Laura Conway and Madeline Johnston, members of Amplify Arts Denver, a DIY community advocacy group that formed in the wake of the Rhinoceropolis and Glob evictions and held its first public meeting last week, spoke poetically about why the DIY scene saves lives and is a vital, "holy" force in the city. As Johnston — a luminary experimental musician — tells it, Rhinoceropolis was a space that provided outsiders and outcasts a sanctuary in which to create.
One question many in attendance wanted answered: Why were Rhinoceropolis and Glob targeted by the Denver Fire Department?
Those venues weren't targeted or raided, said Jeremy Vigil, an assistant chief. He said the spaces were inspected because the department was tipped off by police, who found out about the spaces via the Department of Excise and Licenses. They weren't shut down in an effort to put out artists, but because "lives matter," Vigil said.
Mark Rudolph, a fire-department technician who inspects buildings for fire-code violations, made self-deprecating jokes about his public speaking skills before listing, with tears in his eyes, times he has failed as an inspector and made code-enforcement calls that led to deadly fires. As he told it, shutting down Rhinoceropolis and Glob wasn’t about targeting DIY spaces and kicking artists out into the cold — it was about ensuring neither the residents nor his fellow firefighters died.
As Rudolph and Vigil tell it, Excise and Licenses received an anonymous tip about the DIY spaces. Ultimately, the officials said it doesn’t matter where the information came from, because the city’s goal is to keep people alive.
But for those artist now experiencing homelessness, knowing the source of the call does matter. Was it a concerned community member, a vindictive person who had been banned from the space, a police officer undergoing an investigation into the DIY scene, or the worried parent of a teen who had been attending DIY shows?
Vigil and Rudolph insist the fire department is not targeting or researching DIY spaces. It keeps no list of such venues, and the officials couldn’t say how many exist in town. As far as they know, only four have been inspected after the Ghost Ship fire: Rhinoceropolis and Glob, which were closed, Juice Church, which was cited for safety violations but which the city did not shutter, and Seventh Circle, which passed its inspection.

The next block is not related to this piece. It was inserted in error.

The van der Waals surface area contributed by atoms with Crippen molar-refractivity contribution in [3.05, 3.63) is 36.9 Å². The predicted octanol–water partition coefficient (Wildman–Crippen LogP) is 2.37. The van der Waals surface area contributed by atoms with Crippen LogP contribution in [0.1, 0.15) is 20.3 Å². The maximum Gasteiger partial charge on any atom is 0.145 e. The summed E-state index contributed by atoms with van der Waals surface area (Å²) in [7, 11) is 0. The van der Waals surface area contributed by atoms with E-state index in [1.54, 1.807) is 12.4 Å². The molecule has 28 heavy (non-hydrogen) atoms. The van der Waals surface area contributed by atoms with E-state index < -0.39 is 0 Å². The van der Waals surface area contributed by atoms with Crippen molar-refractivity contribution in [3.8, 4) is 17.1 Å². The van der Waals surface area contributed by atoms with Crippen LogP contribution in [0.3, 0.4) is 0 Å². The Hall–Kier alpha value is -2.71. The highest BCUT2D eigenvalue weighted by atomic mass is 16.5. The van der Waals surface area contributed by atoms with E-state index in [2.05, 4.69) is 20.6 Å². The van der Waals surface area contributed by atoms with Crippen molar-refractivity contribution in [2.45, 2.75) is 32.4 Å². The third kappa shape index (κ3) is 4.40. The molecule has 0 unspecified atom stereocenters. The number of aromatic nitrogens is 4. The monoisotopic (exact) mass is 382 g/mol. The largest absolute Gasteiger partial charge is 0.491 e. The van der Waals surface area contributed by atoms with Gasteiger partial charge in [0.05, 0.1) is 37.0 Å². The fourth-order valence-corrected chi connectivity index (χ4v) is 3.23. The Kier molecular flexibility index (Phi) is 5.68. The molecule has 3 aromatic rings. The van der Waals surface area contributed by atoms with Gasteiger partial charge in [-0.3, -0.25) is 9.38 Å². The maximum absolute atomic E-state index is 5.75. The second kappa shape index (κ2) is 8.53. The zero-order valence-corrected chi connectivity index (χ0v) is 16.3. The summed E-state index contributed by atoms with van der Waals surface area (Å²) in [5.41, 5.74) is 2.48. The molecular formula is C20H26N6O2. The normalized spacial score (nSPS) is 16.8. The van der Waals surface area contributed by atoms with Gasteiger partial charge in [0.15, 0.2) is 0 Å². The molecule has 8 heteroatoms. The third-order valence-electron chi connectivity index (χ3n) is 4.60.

Denver Community Planning and Development Deputy Director Jill Jennings Golich says her team isn’t targeting DIY spaces, either. But nobody at the meeting could say for sure whether the Denver Police Department was targeting DIY venues. The police — who triggered the inspection of Glob and Rhinoceropolis and are the subject of a recent Westword cover story about their use of social media to survey activists — were not invited to the event, which was designed to be an information-gathering session.
The police department has not responded to an inquiry from Westword for this story.
The forum was nothing more than a regurgitation of the city’s status quo and a cynical publicity stunt, says Matt Slaby, a documentary filmmaker, photographer and member of Amplify Arts Denver. As he tells it, the city should have provided the people most impacted by the fire department and police “raids” on DIY spaces a physical seat on the panel, a role in organizing the event, and ample time for discussion.